52 points by jermaustin1
5 days ago
Great, the Emacs people are going to have a field day with this.
The internet prize for today goes for you.....
She's been showing this off for years but hasn't released it as a product or open sourced it or anything. I messaged her a couple years ago on IG and asked if I could buy one and I think her reply was something like it would be available when she's ready. I think someone will have to copy it for it to be available to the masses.
Link to Dani Clode's website
As someone missing a thumb, I messaged her asking to buy one as well to try and see if it could be assistive. Never got a reply, so I emailed the researchers she worked with, and they said that she holds all rights to the design so they are unable to provide me even with plans to build my own, and I would have to get her permission/access to it.
Overall it leaves a really bad taste in my mouth. It's been like 7+ years since it was first advertised by her and still nothing but PR and no attempt to interact with anyone who might NEED one, let alone those who WANT one.
This is the kind of project that could be prototyped by a mechanical engineering student in a few weeks. If you want it really badly, just find a mech eng student who wants a summer job.
I'd pitch in if we crowdfund it
Might be worth having a chat with Ian Davis: https://www.youtube.com/watch?v=0YQ8dGOiDk8
I watched some of his other videos too and the articulation and grip strength is amazing. He's also modded a compound bow and a drill to use with his partially amputated hand and created a golf club for a man with 2 partially amputated arms. I've never seen anything like this.
It is not at all uncommon for researchers to be unwilling/unable to take their work beyond the research lab.
In the world of academia, it is citations and papers that academics want. You won't get extra citations just because you can buy it on amazon.
In fairness, that looks more like a research tool than a product in development… so not really aimed at mass production
This reminds me of a project someone did where they wore glasses that flipped everything upside down, and then separately left to right. Generally it took them about a week before their brain just interpreted everything correctly again, and it was like looking without the glasses. When they flipped it diagonally though it was three weeks and still hadn't "fixed" it, and they had other stuff to do so they had to abandon it.
Personally I would design it so that it can be controlled by a single big toe - side to side motion controls orientation, up and down motion controls open and closed position. That way you can have one on each hand. Combine it with a load cell on the bottom of the shoe that activates and deactivates it based on how much force is applied so it's not wiggling around while you're walking. I'd also add some small vibrating motors that can be used for haptic feedback from the thumb so you know when it's touching something (by the vibrators being on) and even how much force is being applied (by the amplitude/frequency of the vibrations).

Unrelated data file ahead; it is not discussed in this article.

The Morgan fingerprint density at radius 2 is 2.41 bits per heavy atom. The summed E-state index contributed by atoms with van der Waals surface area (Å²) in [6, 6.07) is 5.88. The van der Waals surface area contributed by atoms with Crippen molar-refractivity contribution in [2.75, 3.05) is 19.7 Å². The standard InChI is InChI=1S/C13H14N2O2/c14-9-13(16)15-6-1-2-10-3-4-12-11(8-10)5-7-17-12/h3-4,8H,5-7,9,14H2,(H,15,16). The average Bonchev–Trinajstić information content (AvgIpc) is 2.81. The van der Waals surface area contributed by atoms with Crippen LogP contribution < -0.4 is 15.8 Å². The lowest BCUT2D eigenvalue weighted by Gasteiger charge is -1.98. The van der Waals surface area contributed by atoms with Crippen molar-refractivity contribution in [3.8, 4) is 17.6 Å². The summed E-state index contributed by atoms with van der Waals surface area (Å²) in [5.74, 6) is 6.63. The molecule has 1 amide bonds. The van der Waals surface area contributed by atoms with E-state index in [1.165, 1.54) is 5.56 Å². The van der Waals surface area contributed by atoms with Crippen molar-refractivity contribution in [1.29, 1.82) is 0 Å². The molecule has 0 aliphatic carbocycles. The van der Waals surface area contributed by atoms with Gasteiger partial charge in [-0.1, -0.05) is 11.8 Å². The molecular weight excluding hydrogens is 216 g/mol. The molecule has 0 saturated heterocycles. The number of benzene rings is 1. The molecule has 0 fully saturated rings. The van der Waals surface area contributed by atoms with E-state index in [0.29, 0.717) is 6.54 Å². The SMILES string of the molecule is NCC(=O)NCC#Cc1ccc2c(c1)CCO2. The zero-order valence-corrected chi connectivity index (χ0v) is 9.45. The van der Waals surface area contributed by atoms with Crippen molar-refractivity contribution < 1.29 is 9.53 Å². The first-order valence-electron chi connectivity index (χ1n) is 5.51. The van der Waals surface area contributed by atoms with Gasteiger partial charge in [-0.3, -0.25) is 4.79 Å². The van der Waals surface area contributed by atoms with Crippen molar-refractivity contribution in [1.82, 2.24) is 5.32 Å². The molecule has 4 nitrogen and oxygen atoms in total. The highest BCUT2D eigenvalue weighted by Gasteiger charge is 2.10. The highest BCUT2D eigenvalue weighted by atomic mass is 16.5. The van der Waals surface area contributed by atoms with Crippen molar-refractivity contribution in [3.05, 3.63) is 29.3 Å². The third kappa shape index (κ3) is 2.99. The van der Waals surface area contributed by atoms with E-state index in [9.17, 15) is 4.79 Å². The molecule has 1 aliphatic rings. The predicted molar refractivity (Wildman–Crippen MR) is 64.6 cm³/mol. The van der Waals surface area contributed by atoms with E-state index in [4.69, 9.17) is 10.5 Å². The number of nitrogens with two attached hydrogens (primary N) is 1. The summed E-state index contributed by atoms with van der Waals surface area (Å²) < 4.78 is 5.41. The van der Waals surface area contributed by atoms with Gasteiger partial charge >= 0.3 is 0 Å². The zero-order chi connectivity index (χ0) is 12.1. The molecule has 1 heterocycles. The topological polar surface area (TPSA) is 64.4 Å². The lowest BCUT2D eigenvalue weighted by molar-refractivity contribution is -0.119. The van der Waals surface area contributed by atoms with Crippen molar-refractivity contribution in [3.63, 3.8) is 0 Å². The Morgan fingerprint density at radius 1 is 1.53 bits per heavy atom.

Also not sure how I feel about the cable drive. Of course it does behave somewhat like muscle and allows the motors to be located some distance away, but I think for a thumb analog you need a certain level of precision control over position and force applied that a cable drive just can't give you. Like this is fine for grasping but you could never use it to type or fumble keys. I'd probably go with a bar linkage across the back.
I just tried and I can't get my big toe to move sideways.
Is your shoe blocking your big toe from moving or is your big toe not capable of separating from your other toes? First one I would not consider an issue - the system would need to be part of (or at least insertable into) an appropriately designed shoe anyways. If you're having trouble splitting your big toe from the rest, it's usually just an underdeveloped muscle, but you should most likely be able to do it after some exercise.
I was barefoot on the couch. I just can't seem to move my toe sideways.
I figured out that I can move my toe sideways when standing, but not when holding my foot up in the air.
The other day I was thinking about how you have certain generations that are exposed to a new technologies, and are "step function" different from previous generations. EG, most recently "digital natives" being kids for whom the internet was a defacto part of life.
I was wondering what is the thing that's going to come that will make me marvel at that generations ability to use a technology effortlessly. Maybe it's a 3rd thumb from birth!
> controlled by your toes
I wonder if there'll be a version that can be controlled by something less 'hacky' - maybe reading nerve signals to part of the hand.
The nerve signals going to your hand are already controlling the rest of your hand. While viable for prosthetic replacements, adding genuinely new functionality would come at the cost of current functionality. You need something that you can finely control in several degrees of freedom.
The toes are a very logical option - there's a very 1:1 relationship between how you control your fingers and toes meaning it's simple to learn and uses the same neural pathways, your toes are generally idle and you're free to wiggle them around as you please, and the interface is non-intrusive so you don't need surgery or elaborate tuning by a highly specialized medical technician.